Camping Out

By John Swartz

A number of Harriet Todd Public School students could be seen hanging out at the Opera House Friday afternoon with their hands out asking for money – not in typical panhandler fashion because panhandlers usually don’t swarm their targets.

No, these kids were having too much fun and were on a two-fold mission, raising money for the Orange Door Project, and telling people about youth homelessness.

“It was my idea the first week that we started this,” said Grade 7 student Kayla Nesbitt. “We could do a camp out and here we are tonight.”

The students began learning about homelessness when the school year started in September and Friday’s event is the result.

“We’re great kids and we all want to make a difference, but we didn’t really know how and we didn’t know where to start,” said Nesbitt. And that is why school exists, to learn how to do things, navigate the steps toward a goal.

Cardboard Camp Out

The students had constructed a cardboard camp on the lawn at the corner of West and Mississaga Streets. They weren’t on their own. Elaine Vodarek, a student success teacher (works at several elementary and high schools) was trying to keep an eye on them.

“They wrote to the mayor’s office to ask about setting up somewhere downtown. You can’t set up on sidewalks, so they suggested getting in touch with the Opera House,” said Vodarek.

“This is their first time doing the cardboard city camp out. Earlier in the year they attended a hidden homeless forum, that’s what sparked this idea,” said Vodarek. “They (also) presented at the RISE conference at Georgian College.” The Rise (Research, Innovation, Scholarship and Entrepreneurship) event was held April 10 at Georgian College’s Barrie campus where college students showcased their research activities.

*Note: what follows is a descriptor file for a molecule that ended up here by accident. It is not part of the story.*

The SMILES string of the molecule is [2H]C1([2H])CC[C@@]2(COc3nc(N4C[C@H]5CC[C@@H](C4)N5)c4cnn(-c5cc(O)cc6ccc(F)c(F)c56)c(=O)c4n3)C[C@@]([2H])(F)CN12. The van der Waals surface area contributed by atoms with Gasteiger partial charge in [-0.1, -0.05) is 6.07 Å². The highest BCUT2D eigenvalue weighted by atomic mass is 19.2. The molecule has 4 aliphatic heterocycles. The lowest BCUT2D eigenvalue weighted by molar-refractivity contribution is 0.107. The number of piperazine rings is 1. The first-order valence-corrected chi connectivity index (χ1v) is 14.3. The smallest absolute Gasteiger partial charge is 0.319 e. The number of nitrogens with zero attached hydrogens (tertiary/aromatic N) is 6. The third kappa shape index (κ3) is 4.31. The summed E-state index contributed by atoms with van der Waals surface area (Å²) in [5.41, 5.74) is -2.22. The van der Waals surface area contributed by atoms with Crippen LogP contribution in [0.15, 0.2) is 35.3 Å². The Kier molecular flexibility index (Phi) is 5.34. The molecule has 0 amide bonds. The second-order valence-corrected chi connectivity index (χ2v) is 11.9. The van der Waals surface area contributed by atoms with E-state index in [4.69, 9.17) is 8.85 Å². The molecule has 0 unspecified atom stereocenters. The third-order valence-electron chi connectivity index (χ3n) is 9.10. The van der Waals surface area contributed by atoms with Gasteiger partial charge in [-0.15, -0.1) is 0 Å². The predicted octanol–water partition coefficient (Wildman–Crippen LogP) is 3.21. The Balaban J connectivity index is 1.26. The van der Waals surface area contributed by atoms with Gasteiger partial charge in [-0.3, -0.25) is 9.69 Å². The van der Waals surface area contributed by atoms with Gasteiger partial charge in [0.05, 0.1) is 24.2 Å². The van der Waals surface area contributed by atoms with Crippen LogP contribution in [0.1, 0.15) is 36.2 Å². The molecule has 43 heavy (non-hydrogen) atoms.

They had pamphlets to give to passersby and a nice bucket to store the money they received.

“All the funds today are used for youth at risk,” said Vodarek. The Orange Door Project is a Home Depot campaign to raise money that will be put to work in the community. The Orillia Youth Centre has been for several years, and will be the beneficiary of the fundraising.

It could be the next thing they might learn about is why one aspect of their event didn’t turn out as planned.

“I think they were anticipating it being a little warmer,” said Vodarek.

(Photos by Swartz – SUNonline/Orillia) Harriet Todd Public School Grade 7 students Kayla Nesbitt, Aurora Duffield , Andy Green-Thomas, Hanna Brisbois, and Randi Light.


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